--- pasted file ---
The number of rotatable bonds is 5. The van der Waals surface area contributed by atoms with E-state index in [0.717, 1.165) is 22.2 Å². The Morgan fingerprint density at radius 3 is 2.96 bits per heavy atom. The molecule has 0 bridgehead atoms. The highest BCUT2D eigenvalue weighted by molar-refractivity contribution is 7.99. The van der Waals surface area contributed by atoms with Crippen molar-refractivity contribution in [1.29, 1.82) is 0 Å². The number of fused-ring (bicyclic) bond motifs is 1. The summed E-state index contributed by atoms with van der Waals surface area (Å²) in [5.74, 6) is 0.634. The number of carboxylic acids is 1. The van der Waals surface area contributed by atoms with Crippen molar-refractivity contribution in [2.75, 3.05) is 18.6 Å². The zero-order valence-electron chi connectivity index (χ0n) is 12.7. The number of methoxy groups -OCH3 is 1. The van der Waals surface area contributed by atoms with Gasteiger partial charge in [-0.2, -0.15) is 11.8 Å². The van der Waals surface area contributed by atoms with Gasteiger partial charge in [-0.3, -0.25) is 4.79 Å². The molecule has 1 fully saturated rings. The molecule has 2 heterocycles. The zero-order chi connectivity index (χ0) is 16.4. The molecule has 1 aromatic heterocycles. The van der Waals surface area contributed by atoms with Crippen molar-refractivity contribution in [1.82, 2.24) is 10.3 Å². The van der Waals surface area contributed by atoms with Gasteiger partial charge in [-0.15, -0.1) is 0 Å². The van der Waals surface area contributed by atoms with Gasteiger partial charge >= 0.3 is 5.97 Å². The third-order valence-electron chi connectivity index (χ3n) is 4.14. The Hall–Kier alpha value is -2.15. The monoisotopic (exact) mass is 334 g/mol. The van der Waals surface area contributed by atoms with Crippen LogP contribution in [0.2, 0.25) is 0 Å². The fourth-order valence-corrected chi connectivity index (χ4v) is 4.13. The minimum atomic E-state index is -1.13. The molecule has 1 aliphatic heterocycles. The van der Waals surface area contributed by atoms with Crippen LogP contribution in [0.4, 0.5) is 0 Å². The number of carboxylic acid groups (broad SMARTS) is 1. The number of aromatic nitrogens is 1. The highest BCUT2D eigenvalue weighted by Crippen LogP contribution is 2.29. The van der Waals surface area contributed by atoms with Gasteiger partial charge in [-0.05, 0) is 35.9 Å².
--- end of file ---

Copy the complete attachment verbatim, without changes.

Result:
The number of rotatable bonds is 5. The van der Waals surface area contributed by atoms with E-state index in [0.717, 1.165) is 22.2 Å². The Morgan fingerprint density at radius 3 is 2.96 bits per heavy atom. The molecule has 0 bridgehead atoms. The highest BCUT2D eigenvalue weighted by molar-refractivity contribution is 7.99. The van der Waals surface area contributed by atoms with Crippen molar-refractivity contribution in [1.29, 1.82) is 0 Å². The number of fused-ring (bicyclic) bond motifs is 1. The summed E-state index contributed by atoms with van der Waals surface area (Å²) in [5.74, 6) is 0.634. The number of carboxylic acids is 1. The van der Waals surface area contributed by atoms with Crippen molar-refractivity contribution in [2.75, 3.05) is 18.6 Å². The zero-order valence-electron chi connectivity index (χ0n) is 12.7. The number of methoxy groups -OCH3 is 1. The van der Waals surface area contributed by atoms with Gasteiger partial charge in [-0.2, -0.15) is 11.8 Å². The van der Waals surface area contributed by atoms with Gasteiger partial charge in [-0.3, -0.25) is 4.79 Å². The molecule has 1 fully saturated rings. The molecule has 2 heterocycles. The zero-order chi connectivity index (χ0) is 16.4. The molecule has 1 aromatic heterocycles. The van der Waals surface area contributed by atoms with Crippen molar-refractivity contribution in [1.82, 2.24) is 10.3 Å². The van der Waals surface area contributed by atoms with Gasteiger partial charge in [-0.15, -0.1) is 0 Å². The van der Waals surface area contributed by atoms with Gasteiger partial charge >= 0.3 is 5.97 Å². The third-order valence-electron chi connectivity index (χ3n) is 4.14. The Hall–Kier alpha value is -2.15. The monoisotopic (exact) mass is 334 g/mol. The van der Waals surface area contributed by atoms with Crippen LogP contribution in [0.2, 0.25) is 0 Å². The fourth-order valence-corrected chi connectivity index (χ4v) is 4.13. The minimum atomic E-state index is -1.13. The molecule has 1 aliphatic heterocycles. The van der Waals surface area contributed by atoms with Crippen LogP contribution in [0.4, 0.5) is 0 Å². The number of carboxylic acid groups (broad SMARTS) is 1. The number of aromatic nitrogens is 1. The highest BCUT2D eigenvalue weighted by Crippen LogP contribution is 2.29. The van der Waals surface area contributed by atoms with Gasteiger partial charge in [-0.05, 0) is 35.9 Å².